Robert Kraft's solicitation of prostitution case was back in court Tuesday, with the primary piece of evidence against the New England Patriots' owner, police video surveillance, at stake.
Florida prosecutors are trying to salvage the evidence after a state circuit court judge ruled last year that Jupiter, Florida, police improperly received and executed search warrants. Without that video evidence, legal experts have said the misdemeanor case against Kraft and 24 other defendants could fall apart.
A three-judge panel of the Florida State Fourth District Court of Appeal heard arguments via a Zoom conference call and may render a verdict as early as next week. Kraft did not appear in the virtual hearing, but could have watched via livestream along with the rest of the public.
The key question in the case is whether police "minimized" surveillance as required under the law. Kraft's attorneys convinced Judge Leonard Hanser last year that police violated the defendants' rights by running video indiscriminately for the entire three days of their investigation, failing to stop recording when it was clear that some parties were not receiving illegal services.
Florida deputy solicitor general Jeffrey DeSousa argued Tuesday that police were not required to specify how they would minimize surveillance in the search warrant request, and that they effectively minimized the surveillance by only conducting it for the three days.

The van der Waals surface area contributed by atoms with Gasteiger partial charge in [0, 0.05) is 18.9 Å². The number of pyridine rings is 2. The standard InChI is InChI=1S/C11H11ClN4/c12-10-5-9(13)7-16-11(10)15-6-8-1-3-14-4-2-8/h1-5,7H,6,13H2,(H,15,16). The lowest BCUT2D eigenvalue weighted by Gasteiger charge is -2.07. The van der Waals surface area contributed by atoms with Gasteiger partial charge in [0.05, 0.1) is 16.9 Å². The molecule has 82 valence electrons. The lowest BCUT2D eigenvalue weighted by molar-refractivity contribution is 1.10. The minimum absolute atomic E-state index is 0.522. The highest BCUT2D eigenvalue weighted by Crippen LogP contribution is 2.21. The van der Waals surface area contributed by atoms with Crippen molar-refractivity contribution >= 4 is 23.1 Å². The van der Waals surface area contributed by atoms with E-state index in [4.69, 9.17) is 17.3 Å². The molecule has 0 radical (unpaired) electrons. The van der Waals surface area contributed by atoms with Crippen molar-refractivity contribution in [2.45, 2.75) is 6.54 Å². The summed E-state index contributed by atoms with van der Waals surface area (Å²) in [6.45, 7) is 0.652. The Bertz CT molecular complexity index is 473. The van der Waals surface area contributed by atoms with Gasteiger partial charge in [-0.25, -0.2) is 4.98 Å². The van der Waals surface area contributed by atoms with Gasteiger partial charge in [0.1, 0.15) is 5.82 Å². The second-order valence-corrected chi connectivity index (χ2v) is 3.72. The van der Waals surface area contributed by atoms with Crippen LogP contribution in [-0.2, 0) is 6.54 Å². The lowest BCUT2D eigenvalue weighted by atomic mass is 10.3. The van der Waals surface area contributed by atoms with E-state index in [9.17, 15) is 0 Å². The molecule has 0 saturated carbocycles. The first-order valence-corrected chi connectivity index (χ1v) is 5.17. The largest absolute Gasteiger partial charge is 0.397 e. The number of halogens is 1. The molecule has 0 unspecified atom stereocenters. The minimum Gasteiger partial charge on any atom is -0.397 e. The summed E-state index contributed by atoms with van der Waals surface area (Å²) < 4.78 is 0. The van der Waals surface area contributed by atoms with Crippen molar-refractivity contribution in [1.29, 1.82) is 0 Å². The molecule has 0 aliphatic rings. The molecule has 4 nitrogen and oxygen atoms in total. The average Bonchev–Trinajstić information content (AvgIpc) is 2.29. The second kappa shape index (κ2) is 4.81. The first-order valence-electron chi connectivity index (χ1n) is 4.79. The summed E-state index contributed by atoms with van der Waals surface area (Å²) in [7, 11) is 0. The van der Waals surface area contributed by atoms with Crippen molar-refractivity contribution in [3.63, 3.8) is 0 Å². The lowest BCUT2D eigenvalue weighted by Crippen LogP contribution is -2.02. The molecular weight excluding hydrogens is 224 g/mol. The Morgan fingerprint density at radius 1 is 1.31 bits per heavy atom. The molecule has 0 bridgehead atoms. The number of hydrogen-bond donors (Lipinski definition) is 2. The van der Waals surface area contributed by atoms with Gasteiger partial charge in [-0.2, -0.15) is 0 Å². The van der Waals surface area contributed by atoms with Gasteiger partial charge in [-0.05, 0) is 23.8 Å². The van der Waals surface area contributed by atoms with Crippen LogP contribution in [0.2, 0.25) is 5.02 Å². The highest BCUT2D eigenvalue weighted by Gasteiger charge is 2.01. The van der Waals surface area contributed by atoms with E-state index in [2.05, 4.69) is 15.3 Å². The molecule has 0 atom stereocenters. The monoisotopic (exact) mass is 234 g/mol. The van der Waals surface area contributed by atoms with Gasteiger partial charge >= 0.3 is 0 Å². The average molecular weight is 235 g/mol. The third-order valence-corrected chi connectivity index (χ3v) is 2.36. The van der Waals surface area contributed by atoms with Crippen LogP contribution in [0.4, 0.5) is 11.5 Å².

The presiding judge, Robert M. Gross, did not indicate how he or the other two judges, Melanie G. May and Cory J. Ciklin, would rule, but he made it clear to DeSousa what his main issue was with the state's case, that prosecutors were relying on a "textual" interpretation of the Fourth Amendment, as opposed to a long history of Supreme Court decisions that have established restrictions against law enforcement surveillance.
Gross seemed taken aback by DeSousa's contention that he and his colleagues should primarily consider the plain language of the Fourth Amendment. It says judges can issue warrants if police demonstrate there is probable cause of a crime and the warrants must specify the place to be searched and the people or property to be seized.
Gross told DeSousa he seemed to be ignoring numerous rulings by the U.S. Supreme Court expanding Fourth Amendment protections since the 1960s, including some that restricted electronic surveillance by police.
"You are getting us off on the wrong foot by focusing on the language of the Fourth Amendment when we should be focusing on the Supreme Court jurisprudence ... that is heavily weighted against you," Gross told DeSousa.
The 90-minute hearing included arguments on whether cameras were necessary; on whether the police violated the privacy of customers who simply received massages; and on the proper sanction if the defendants' rights were violated.
The attorneys for Kraft and the other defendants argued that police failed to minimize the privacy violations they committed by recording innocent customers, including women, who received legal massages.
"These cameras, that were put into private massage rooms where patrons would be undressing as a matter of course, they recorded everything," Kraft attorney Derek Shaffer said. He said Kraft "had the same reasonable expectation of privacy that any massage patron going to a licensed facility would be entitled.''